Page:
Ketan looked up between the rafters. He hadn’t had time to look at them much before. They lifted much higher than he thought they had—at least twelve stories, if he had to guess. They reminded him of bridge supports, or the beams from a geodesic dome. The largest beams stretched from side to side, anchored into the face of the buildings with concrete and steel fittings. Smaller supports criss-crossed upwards, into the darkness beyond the street’s light. Up high, a few isolated windows of light shone in the shadows.
Wonder if anyone walked up there? Seemed easy enough to put a ladder between beams, make a bridge. He’d have to ask Leloni. She’d know.
But first, he needed to find someone.
The Underground had two elementals, if rumor was to be believed. Two elementals and three mages. Water, earth, and fire. Ketan hadn’t met others like him. He’d heard of them, back in Terremain, but never saw them. They didn’t run in quite the same circle of friends.
Terremain. Hard to believe it had fallen. The war had seemed so… stagnant when he’d left. A constant, unmoving presence—as if the city would have a permanent front line on its outskirts. What had happened? Had Swarzgard found something to disable the shield? Leloni had said they’d breached the front line. But, how? And what was their plan? Were they, even now, marching on Lyarne?
The shield couldn’t hold that back, could it?
He passed the same bakery from earlier. The same two women moved around inside, puttering between the front and the back. An industrial kneader worked on the next batch. Although the store was empty of customers, nearly half the front display had been sold. Maybe they’d gotten a morning rush.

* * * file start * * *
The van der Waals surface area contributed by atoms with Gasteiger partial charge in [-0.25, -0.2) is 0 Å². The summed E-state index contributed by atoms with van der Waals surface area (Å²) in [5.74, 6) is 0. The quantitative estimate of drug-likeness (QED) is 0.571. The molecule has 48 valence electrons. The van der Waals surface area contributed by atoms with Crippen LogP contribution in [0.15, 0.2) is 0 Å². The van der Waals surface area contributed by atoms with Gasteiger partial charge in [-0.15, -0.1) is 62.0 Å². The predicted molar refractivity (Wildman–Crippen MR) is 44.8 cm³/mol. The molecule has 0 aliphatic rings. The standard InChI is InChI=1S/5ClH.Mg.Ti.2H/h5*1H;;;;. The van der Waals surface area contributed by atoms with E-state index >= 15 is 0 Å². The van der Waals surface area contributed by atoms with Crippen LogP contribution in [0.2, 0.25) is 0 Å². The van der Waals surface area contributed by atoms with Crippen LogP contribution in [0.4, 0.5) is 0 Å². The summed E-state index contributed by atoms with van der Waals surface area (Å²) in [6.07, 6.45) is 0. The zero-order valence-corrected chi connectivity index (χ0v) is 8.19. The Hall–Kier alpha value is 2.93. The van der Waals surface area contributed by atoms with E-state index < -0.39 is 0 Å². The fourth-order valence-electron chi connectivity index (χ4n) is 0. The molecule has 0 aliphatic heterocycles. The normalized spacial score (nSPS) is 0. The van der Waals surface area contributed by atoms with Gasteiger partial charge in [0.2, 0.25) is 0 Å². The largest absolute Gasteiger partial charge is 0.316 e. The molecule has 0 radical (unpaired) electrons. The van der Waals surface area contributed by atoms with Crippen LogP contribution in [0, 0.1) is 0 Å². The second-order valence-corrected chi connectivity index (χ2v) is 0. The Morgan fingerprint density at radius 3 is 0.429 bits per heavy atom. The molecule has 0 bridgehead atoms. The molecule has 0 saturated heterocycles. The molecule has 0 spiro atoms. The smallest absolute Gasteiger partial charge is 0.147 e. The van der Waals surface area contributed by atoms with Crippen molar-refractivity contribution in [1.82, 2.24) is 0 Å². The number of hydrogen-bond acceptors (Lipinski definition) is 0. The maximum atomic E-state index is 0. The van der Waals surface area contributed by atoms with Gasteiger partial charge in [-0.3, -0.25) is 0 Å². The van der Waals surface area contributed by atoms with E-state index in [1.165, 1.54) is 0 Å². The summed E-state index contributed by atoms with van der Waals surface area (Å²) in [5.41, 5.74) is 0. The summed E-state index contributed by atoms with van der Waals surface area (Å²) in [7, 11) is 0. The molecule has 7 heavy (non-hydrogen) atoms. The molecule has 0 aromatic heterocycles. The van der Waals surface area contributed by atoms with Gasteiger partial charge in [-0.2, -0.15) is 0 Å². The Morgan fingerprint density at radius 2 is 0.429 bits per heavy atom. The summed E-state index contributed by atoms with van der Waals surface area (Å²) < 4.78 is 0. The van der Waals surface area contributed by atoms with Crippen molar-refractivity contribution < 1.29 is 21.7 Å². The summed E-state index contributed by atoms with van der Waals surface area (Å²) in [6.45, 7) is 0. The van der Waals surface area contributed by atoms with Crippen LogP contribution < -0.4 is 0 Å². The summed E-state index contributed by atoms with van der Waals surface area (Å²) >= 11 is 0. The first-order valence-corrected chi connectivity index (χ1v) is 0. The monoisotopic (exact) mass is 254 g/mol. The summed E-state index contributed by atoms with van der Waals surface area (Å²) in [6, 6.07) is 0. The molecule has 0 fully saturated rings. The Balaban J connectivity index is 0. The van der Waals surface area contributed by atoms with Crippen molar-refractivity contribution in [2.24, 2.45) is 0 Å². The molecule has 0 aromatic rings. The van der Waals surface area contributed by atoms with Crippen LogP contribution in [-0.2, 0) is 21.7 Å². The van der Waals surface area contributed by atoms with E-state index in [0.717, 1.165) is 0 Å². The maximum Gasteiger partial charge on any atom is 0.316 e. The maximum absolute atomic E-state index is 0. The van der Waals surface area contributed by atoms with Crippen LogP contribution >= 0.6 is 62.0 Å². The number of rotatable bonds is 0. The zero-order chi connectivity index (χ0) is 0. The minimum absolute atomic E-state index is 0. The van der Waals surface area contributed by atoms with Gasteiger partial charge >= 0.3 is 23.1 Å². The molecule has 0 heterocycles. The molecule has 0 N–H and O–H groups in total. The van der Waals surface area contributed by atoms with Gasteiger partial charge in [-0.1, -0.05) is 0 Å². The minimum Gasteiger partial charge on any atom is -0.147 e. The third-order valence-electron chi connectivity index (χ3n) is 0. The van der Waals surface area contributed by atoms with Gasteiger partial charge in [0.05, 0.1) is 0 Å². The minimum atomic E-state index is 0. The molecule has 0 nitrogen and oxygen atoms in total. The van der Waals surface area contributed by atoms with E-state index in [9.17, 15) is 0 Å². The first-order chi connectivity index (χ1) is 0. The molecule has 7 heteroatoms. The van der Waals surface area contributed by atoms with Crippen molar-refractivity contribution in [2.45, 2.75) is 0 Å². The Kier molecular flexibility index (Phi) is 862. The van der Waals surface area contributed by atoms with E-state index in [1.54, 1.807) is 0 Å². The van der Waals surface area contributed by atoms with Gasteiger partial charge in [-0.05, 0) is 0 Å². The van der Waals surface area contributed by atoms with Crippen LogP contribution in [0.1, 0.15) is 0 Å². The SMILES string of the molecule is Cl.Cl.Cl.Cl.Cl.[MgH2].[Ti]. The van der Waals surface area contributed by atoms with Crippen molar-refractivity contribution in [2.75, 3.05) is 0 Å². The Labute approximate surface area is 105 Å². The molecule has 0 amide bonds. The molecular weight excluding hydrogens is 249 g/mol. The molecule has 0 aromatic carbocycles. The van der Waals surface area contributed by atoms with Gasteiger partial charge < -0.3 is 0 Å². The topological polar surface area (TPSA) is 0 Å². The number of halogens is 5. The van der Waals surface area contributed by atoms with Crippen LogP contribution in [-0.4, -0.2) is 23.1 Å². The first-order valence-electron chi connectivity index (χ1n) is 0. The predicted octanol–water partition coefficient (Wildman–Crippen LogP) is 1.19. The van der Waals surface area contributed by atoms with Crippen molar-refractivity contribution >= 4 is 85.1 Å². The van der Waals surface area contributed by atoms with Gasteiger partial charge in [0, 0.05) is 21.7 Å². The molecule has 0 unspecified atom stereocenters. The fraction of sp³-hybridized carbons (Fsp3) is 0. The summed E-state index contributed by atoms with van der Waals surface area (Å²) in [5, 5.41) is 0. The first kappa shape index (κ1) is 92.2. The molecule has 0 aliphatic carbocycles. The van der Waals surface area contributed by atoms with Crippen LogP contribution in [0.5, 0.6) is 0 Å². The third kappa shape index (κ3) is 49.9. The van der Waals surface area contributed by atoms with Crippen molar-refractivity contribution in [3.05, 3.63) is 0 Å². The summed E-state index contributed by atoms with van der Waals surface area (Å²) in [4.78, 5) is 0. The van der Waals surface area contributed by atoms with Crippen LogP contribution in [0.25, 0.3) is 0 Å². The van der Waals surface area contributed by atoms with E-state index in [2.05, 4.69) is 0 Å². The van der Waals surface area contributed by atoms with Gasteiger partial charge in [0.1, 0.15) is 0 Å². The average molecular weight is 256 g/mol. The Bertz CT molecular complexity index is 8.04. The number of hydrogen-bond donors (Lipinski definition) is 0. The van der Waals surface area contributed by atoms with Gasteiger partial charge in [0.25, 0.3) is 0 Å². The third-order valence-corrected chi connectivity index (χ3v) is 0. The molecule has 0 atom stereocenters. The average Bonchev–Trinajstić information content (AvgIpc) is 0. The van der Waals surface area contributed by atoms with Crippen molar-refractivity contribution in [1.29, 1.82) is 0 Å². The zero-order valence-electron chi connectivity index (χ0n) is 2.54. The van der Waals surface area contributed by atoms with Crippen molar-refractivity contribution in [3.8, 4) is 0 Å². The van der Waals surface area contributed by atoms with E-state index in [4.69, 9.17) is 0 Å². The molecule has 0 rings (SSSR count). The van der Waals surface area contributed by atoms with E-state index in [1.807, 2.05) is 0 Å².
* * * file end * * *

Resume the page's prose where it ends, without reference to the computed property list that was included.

His stomach twisted at the sight of the bread. Maybe he should bring some home to go with the dinner Rain was making.
As he turned the corner, checking the wallet in his pocket, someone blindsided him.
Pain exploded in his elbow. He rolled with the blow, twisted away. A fist connected with his shoulder, a second with his chest. He skipped away as the first came back, and it glanced past his cheek.
Ketan blocked the next, his arms snapping up to protect his face. He hadn’t been in a fight for months, so his reactions were slower than usual. Another blow knocked into his arm, the bony fist bouncing off his muscle. He got a glimpse of light brown hair, a dark blue hoodie. His opponent was lighter than him. Smaller. Had less power behind his punches.
Probably didn’t have his element, either.
Footsteps ran up the street. Ketan blocked another blow, turned toward the sound. The three guys running up the street looked bigger. Military. One had a gun.
Ketan retreated further, dropped his guard. Heat welled inside him.
But as he caught sight of his attacker’s face, he forced his element back down.
He dodged another blow, ducking back. They hadn’t seen each other in nearly four years—it had been that long since Aaron’s sister had dumped Ketan. The teen—what was he, 14 now? 16?—was barely larger than Rain, and probably weighed a good forty pounds less than Ketan. Wicked with a knife, though.
But if he hadn’t pulled a blade yet, he wasn’t going to.
The other three caught up. Two pulled Aaron back, each taking an arm. The man with the gun hung back, watching. His straight, professional stance reinforced Ketan’s first assumption. He gave Ketan a solid once-over.
Then, he turned back to Aaron.
“I take it you know him?” Sarcasm curled around his tone.
Aaron stopped struggling. He had a flat face, as if someone had pressed him up against a concrete wall as a child. Thin lips curled into a snarl. Ketan dropped his hands by his side, careful to keep them well within sight.
“Back in Terremain. He fucked my sister.”
Four sets of eyes looked at Ketan.
He shrugged. “She started it.”
Gunman grinned. Aaron struggled against his captors. They held him easily, their muscles bulging under their matching black jackets. Maybe they shopped at the same place. Or maybe…